The classic definition of an economist is someone who is trained to evaluate alternative uses of scarce resources. Recently a genuine professional has begun blogging, and it isn't good news for those formerly respected in the profession, who have moved on to partisan hackery (albeit, well paid hackery).
Professor Samwick has three posts skewering the NY Times resident former economist for truly unprofessional analysis propagated upon the ignorant readership of that paper. It is well deserved criticism, and simply unanswerable (though that hasn't stopped some from trying).
Today's Krugman column will offer Samwick another opportunity. As it does the Fly Under the Bridge Academy. It begins by criticizing George W. Bush for being unrealistic about the federal budget, and then makes a comparison:
It's exactly the same when it comes to the draft. Mr. Bush's claim that we don't need any expansion in our military is patently unrealistic; it ignores the severe stress our Army is already under. And the experience in Iraq shows that pursuing his broader foreign policy doctrine - the "Bush doctrine" of pre-emptive war - would require much larger military forces than we now have.
Which is a textbook example of the logical fallacy of the false analogy. Whether or not the United States needs to increase its military manpower, is beside the point. It's hard to believe Krugman is so stupid as not to realize this. As even a television newsman realizes it. We need to evaluate alternative methods increasing the military, to determine if it requires the reinstitution of the draft. And a brief look at the 30+ year history of our current all volunteer army makes Krugman's claim out to be every bit as bogus as his claims about the unemployment rate.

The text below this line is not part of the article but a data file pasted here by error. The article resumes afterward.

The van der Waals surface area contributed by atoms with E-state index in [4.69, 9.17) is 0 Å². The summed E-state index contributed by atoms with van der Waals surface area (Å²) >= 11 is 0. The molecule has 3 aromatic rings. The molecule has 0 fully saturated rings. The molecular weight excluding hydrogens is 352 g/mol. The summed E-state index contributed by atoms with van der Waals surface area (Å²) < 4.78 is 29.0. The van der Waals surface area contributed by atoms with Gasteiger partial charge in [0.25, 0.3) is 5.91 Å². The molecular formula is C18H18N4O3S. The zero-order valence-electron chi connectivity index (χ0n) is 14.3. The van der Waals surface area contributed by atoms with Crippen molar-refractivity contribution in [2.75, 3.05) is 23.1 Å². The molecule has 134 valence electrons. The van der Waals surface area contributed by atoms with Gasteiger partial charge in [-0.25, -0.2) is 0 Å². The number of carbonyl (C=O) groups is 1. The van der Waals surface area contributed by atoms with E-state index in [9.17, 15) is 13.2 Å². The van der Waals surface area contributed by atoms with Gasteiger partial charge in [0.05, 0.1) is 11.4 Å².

The draft was ended in 1973, along with the Vietnam war. At which time we downsized from the 3.5 million men and women in uniform at the peak of the fighting, to about 2.4 million by 1985. The implosion of the Soviet Union allowed George HW Bush to further reduce force levels to about 1.7 million by 1992. Bill Clinton further reduced it to about 1.4 million--which is where we are today.
And Paul Krugman's Kandidate is merely calling for an increase in force of 40,000. In a country with approximately 50 million people in the prime soldiering ages 18-30. Does a professional economist really not understand that it would merely be a matter of increasing recruiting efforts and perhaps a slight increase in pay and benefits?
And if Bush really does want to expand the military to pre-Clintonian levels, that history strongly suggests that we can do it within the strictures of market forces? Hard to believe Krugman doesn't.